Also, it needs to be understood that there is no possibility of moving forward on the political front if this issue surfaces again. The people will be outraged, and having been bitten twice by false promises, will not stop short of physically toppling the government. The political parties, sans people like Fazlur Rehman who with every passing day reveal their villainy, will be forced into an all-out confrontation, even if they realise the pitfalls inherent in it. It is best for Zardari to accept this reality and move forward on the political front.

It is difficult to fathom correctly the motives of the political players, but there is little doubt that opportunity still exists for a grand compromise. Mian Nawaz Sharif has been magnanimous in victory and actually congratulated President Zardari for conceding to the judges' restitution. Prime Minister Gilani, who has emerged as a leading player in the PPP and whose role in the recent crisis has been appreciated by all, strongly believes in national reconciliation. The country also desperately wants peace and stability. Then, why this intransigence?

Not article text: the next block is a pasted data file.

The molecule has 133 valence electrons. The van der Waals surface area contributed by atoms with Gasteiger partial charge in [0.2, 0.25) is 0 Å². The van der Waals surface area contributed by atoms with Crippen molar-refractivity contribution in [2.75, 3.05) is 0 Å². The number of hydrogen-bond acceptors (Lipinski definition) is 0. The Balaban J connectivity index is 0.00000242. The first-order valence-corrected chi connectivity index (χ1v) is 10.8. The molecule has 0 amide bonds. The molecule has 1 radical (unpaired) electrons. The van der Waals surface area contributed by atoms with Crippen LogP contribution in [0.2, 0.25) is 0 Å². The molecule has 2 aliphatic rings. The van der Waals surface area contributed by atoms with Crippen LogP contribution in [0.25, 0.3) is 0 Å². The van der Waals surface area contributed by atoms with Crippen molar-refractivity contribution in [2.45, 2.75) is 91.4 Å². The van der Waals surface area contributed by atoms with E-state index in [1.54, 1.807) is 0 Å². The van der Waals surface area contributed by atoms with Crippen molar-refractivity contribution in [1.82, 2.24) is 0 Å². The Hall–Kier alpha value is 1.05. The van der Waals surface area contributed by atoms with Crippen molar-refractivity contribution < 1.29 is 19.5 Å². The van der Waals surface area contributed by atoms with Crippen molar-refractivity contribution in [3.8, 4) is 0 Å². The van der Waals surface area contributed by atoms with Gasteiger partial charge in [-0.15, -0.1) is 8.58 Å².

Clearly, Mr Zardari, for all his tactical fast moves, is incapable of seeing the bigger picture. He does not realise that political reconciliation will secure not only his tenure in office but give the country stability. True, he is nursing the wound of a serious political setback, but this is a time to rise above personal hurt. A settlement can be secured only if he is ready to live with a lack of total power.

The terms on which this can be done are simple. The PPP should recognise the mandate of the PML-N in Punjab and continue with the coalition in the province. In any such arrangement there are irritants, but a frank dialogue can resolve them. Indeed, a power distribution formula can be worked out in detail, including touchy issues such as the authority of the coalition ministers, posting and transfers of civil servants, allocation of development funds. But all of this requires sincerity of intent.